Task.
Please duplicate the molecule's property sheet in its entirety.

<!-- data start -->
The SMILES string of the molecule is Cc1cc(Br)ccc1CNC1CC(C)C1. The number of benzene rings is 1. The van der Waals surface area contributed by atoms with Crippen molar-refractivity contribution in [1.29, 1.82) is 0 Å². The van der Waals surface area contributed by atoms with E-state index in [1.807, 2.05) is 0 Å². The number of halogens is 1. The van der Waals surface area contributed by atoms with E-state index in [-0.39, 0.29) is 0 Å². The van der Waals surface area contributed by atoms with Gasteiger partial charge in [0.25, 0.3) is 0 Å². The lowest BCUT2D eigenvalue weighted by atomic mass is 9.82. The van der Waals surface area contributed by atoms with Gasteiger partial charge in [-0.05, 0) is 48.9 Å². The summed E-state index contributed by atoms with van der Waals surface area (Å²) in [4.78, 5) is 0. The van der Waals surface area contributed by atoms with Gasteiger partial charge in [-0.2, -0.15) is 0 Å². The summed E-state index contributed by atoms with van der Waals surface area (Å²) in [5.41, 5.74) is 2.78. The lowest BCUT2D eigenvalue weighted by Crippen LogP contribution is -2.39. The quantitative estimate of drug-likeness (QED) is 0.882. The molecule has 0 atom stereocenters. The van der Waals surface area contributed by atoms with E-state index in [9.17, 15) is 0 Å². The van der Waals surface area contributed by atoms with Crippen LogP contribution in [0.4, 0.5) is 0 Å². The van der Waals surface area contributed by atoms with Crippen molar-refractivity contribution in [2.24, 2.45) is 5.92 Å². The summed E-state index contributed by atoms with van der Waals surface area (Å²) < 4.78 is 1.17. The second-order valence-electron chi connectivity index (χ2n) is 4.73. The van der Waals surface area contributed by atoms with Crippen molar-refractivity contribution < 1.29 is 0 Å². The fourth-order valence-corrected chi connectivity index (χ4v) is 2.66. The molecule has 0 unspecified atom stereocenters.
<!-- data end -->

The SMILES string of the molecule is Cc1cc(Br)ccc1CNC1CC(C)C1. The number of benzene rings is 1. The van der Waals surface area contributed by atoms with Crippen molar-refractivity contribution in [1.29, 1.82) is 0 Å². The van der Waals surface area contributed by atoms with E-state index in [1.807, 2.05) is 0 Å². The number of halogens is 1. The van der Waals surface area contributed by atoms with E-state index in [-0.39, 0.29) is 0 Å². The van der Waals surface area contributed by atoms with Gasteiger partial charge in [0.25, 0.3) is 0 Å². The lowest BCUT2D eigenvalue weighted by atomic mass is 9.82. The van der Waals surface area contributed by atoms with Gasteiger partial charge in [-0.05, 0) is 48.9 Å². The summed E-state index contributed by atoms with van der Waals surface area (Å²) in [4.78, 5) is 0. The van der Waals surface area contributed by atoms with Gasteiger partial charge in [-0.2, -0.15) is 0 Å². The summed E-state index contributed by atoms with van der Waals surface area (Å²) in [5.41, 5.74) is 2.78. The lowest BCUT2D eigenvalue weighted by Crippen LogP contribution is -2.39. The quantitative estimate of drug-likeness (QED) is 0.882. The molecule has 0 atom stereocenters. The van der Waals surface area contributed by atoms with E-state index in [9.17, 15) is 0 Å². The van der Waals surface area contributed by atoms with Crippen LogP contribution in [0.4, 0.5) is 0 Å². The van der Waals surface area contributed by atoms with Crippen molar-refractivity contribution in [2.24, 2.45) is 5.92 Å². The summed E-state index contributed by atoms with van der Waals surface area (Å²) < 4.78 is 1.17. The second-order valence-electron chi connectivity index (χ2n) is 4.73. The van der Waals surface area contributed by atoms with Crippen molar-refractivity contribution < 1.29 is 0 Å². The fourth-order valence-corrected chi connectivity index (χ4v) is 2.66. The molecule has 0 unspecified atom stereocenters.